The Challenge

Diabetes has been misunderstood in China at times as the country grapples with the medical and social impact of an epidemic which has accompanied its rising standard of living. Paradoxically, while the risk factors for diabetes (modern lifestyle, diet rich in fat and meat) are considered worthy of high respect in China, diabetics have been considered less worthy because of their chronic illness. In fact, until a few decades ago, people with diabetes were often neglected and blamed for their disease.

“The perception in China was that you couldn’t save people with diabetes,” says Ole Kjerkegaard Nielsen, Programme Director Business Integration, Novo Nordisk. “Care was poor, and the necessary training in balancing food intake, diet, blood glucose response, and daily life activities was absent. There were also reported incidences of discrimination, where people with diabetes were often passed over for jobs and university placements.”

In the mid 1990s, Novo Nordisk took a major step to change how China approaches diabetes from both a treatment and awareness perspective.


Novo Nordisk’s strategy was to enter the diabetes market in China not just with products but with a long-term, comprehensive approach to patient care and physician and people education that focused on prevention. 

Novo Nordisk recognized that they could only achieve this level of change and strengthen China’s health care system by working together with a wide variety of stakeholders, including the Chinese government, physicians, and people. They built diabetes clinics, invested in community diabetes prevention programs, and launched several public-private initiatives in partnership with the Chinese Ministry of Health to develop diabetes guidelines, training, and health systems integration.

To build local knowledge and capacity, Novo Nordisk also opened a biopharmaceutical research and development center in China in 2002 and transferred the production of a core diabetes product to Tianjin in 2006, with the remainder of the product line transferred in 2009. By 2015, Tianjin will be able to supply the entire Chinese market. 

Lessons Learned

Chinese government officials were sceptical initially of Novo Nordisk’s strategy of prevention and education. However, Novo Nordisk was able to leverage its nearly five decades of working in the country—and its continued investment in China even during turbulent periods—to demonstrate their long-term commitment to China and the Chinese people.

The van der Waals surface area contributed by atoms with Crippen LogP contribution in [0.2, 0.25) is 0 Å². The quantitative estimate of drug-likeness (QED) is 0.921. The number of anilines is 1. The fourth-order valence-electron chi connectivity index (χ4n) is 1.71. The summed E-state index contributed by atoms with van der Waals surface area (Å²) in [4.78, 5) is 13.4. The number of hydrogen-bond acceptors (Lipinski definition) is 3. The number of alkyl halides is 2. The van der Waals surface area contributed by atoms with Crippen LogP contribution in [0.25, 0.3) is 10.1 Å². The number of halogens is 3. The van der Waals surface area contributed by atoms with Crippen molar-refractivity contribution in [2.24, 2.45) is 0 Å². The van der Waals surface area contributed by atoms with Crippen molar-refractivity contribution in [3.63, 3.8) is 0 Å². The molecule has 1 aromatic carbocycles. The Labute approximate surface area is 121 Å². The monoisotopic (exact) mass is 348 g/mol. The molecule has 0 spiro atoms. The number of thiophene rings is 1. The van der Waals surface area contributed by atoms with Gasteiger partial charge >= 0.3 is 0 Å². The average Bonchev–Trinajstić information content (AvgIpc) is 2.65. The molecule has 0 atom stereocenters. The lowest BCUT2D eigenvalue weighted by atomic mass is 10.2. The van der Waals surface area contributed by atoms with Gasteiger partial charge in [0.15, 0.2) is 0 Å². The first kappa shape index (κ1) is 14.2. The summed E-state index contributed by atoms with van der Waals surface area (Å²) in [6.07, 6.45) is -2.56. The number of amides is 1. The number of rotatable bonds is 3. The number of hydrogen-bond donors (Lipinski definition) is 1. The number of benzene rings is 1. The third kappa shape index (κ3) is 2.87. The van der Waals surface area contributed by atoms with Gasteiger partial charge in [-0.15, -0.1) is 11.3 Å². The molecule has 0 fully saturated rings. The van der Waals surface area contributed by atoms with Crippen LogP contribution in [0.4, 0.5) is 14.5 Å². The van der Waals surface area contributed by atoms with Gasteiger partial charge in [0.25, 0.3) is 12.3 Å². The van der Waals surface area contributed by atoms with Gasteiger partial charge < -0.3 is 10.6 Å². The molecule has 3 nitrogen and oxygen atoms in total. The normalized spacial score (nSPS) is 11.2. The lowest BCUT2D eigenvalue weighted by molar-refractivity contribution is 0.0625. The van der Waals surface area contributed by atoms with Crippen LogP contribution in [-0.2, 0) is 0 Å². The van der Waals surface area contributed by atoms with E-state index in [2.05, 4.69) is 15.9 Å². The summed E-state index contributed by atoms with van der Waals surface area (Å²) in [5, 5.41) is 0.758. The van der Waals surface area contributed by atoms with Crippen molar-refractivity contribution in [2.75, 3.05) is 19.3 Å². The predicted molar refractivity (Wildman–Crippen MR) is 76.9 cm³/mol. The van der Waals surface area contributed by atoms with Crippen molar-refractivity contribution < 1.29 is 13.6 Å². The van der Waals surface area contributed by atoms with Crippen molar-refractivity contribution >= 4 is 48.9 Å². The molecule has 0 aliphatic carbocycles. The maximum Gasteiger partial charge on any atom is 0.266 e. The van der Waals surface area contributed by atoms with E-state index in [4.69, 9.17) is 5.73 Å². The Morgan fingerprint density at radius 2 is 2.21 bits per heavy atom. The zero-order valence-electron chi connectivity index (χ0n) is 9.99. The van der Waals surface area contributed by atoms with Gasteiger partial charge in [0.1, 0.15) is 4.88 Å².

Another significant challenge was changing Chinese perceptions about diabetes and diabetics. One way they addressed this was by sponsoring a popular game show in which 40,000 contestants were tested on their knowledge of diabetes. This helped raise awareness that diabetics were people who could lead normal lives with proper care and attention.

Novo Nordisk has also faced challenges from stakeholders outside of China. While they were making strides in diabetic patient care, and saving transportation carbon emissions with their new in-country production facilities, they were now manufacturing in a carbon-intensive country. To mitigate their impact, Novo Nordisk designed their Tianjin facility to produce 20 percent fewer emissions than their best-in-class factory in Brazil.

What’s Next

Today, China is the third biggest market in Novo Nordisk’s business and the second largest insulin market. In 2010, Novo Nordisk had 63 percent of the market in China and sales of DKK 4,500 million. Novo Nordisk’s success in the Chinese’s diabetic market is documented in their Blueprint for Change Program, a communication vehicle they use to articulate the value of a triple-bottom-line approach to business. The next step for Nielsen and his team is to establish similar cases to demonstrate the business and social value for new programs in United States and Bangladesh.  

“Our job is to convince top management and internal sceptics that sustainability can make a difference and can grow the business,” says Nielsen. “For our team, it is critical to be transparent. We want our stakeholders, especially our critics, to have a complete picture—the positives and the negatives—and be truly convinced by what we do. For us it is important to show that what we do creates value for the company and for society. That sums up how we do business.”